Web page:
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Yokohama Geolandar G015 vs Toyo Open Country AT2

Yokohama Geolandar G015 vs Toyo Open Country AT2: Both the Yokohama Geolandar and Toyo Open Country are All-Terrain tires dedicated to offering excellent traction on and off the road.

The Yokohama GO15 shines on-road owing to its tightly packed tread blocks, and the Toyo Open Country AT2 (replaced by AT3 now) is better suited for off-road adventures for the reason that it has sparsely distributed tread blocks.

Because of its greater constructed strength and durability, the Toyo AT2 has an advantage over its competition whereas the GO15 has a three-peak mountain snowflake (3PMSF) rating assuring better performance in light snow and ice.

Let’s dive in. But first make sure you check out the differences between the Yokohama Geolandar G015 and G012. It would help things further.

Side By Side Comparison

Yokohama Geolandar G015 Overview

The Yokohama Geolandar GO15 has a symmetrical multi-pitch tread variation design having four narrow but deep circumferential grooves cutting the tread into five segments.

Yokohama Geolandar g015 off road

The blocks in its tread are closely packed, allowing the greater part of it to simultaneously touch the ground.

As a result, it decreases the void ratio of this tire.

Wide lateral grooves form the shoulder lugs, giving an aggressive look to its shoulders.

The central blocks are divided by a step-shaped horizontal groove while the inboard and outboard tread blocks are divided by a vertical step-shaped groove.

The 3d sipes are available on both of these blocks in the pulsating variations of 1 to 2.

However, in the central blocks, two of these 3d inclined sipes are available but originated from the opposite direction on the alternating blocks.

Shoulder lugs have two deep straight sipes which are vertically connected.

It has decent stone ejectors installed in between its shoulder lugs.

Toyo Open Country AT2 Overview

Toyo AT2 has an aggressive tread block design with multi-pitch variation employing four wide circumferential groves cutting the tread into five parts.

Toyo AT2

The blocks in this tire are placed widely apart due to which a smaller area touches the ground at an instant which decreases its contact patch.

It has large shoulder lugs and its lateral grooves are very wide.

In the center, it has polygonal-shaped blocks which are far apart from one another.

The central column blocks have three zig-zag sipes two on the inboard and one on the outboard side.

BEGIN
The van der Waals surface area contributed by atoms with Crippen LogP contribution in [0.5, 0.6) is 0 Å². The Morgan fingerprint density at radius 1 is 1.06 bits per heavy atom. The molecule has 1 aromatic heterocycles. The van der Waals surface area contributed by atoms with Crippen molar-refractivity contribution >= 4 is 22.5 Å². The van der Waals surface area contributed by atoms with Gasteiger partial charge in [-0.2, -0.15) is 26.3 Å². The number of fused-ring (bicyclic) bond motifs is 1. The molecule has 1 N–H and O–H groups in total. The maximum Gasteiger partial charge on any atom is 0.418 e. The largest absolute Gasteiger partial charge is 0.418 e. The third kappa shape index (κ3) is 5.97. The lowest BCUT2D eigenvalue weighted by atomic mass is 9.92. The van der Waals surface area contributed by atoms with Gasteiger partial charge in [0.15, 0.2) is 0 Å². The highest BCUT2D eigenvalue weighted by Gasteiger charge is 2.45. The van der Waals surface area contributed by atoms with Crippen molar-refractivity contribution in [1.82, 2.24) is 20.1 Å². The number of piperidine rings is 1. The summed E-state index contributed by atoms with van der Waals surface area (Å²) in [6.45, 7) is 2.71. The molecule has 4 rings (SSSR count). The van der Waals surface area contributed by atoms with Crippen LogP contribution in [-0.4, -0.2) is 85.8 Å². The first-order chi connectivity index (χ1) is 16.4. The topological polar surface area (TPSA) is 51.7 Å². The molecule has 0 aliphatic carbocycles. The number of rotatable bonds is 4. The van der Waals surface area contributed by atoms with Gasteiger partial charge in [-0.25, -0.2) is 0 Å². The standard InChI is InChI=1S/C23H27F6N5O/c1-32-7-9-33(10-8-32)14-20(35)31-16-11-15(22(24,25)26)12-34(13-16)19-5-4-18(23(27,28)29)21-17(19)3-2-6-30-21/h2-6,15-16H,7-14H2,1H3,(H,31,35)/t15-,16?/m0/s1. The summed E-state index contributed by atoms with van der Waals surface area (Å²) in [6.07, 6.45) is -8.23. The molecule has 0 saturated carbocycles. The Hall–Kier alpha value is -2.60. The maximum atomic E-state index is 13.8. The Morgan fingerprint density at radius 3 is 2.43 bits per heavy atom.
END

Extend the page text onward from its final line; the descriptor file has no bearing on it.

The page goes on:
The inboard and outboard column blocks have two parallel zig-zag sipes on each block present on the external sides.

Similarly, the shoulder lugs also have two parallel zig-zag sipes in the center.

It has tie bars available in between shoulder lugs and bold stone ejectors are also featured in this tire.

On-Road Traction Comparison

Because of its reduced void ratio, Yokohama GO15 is believed to be superior on the road, allowing for greater contact with a surface.

As a result, it has more grip and shorter braking distances.

(The tire even has a better grip than the Hankook Dynapro ATM and the General Grabber AT3)

When driving on wet roads, this tire’s small grooves and 3d sipes are less effective at sweeping away the water, rendering this tire unreliable on wet tracks.

Toyo A/T II features a larger void ratio, which means there are vast spaces between the tread blocks, resulting in less road contact.

This reduces its grip and hence braking distance, contributing to the overall unfavorable on-road dry traction.

This tire performs well in wet situations thanks to its broader grooves and deeper zig zag sipes, which are effective at removing the water away from the tire.

Traction on Mud:

Both of these tires have mud versions: Yokohama Geolandar MT vs Toyo Open Country MT.

They have more grooves voids.

The size of the grooves determines how well a tire will perform in muddy terrain. On mud, the tire with broader grooves will perform best since it can effectively hurl the muck backward, propelling the tire ahead.

Geolandar GO15 has shallow grooves that can’t properly fling mud back while keeping the tire rolling.

It has a closed shoulder construction that prevents mud from readily escaping through the grooves in the tread.

Such a situation might cause this tire to become stuck, especially if you’re driving through a lot of thick mud.

Toyo AT2 operates well on mud since it has bigger grooves.

Its broad shoulders design improves mud traction even further by enabling mud to readily travel between the shoulder grooves.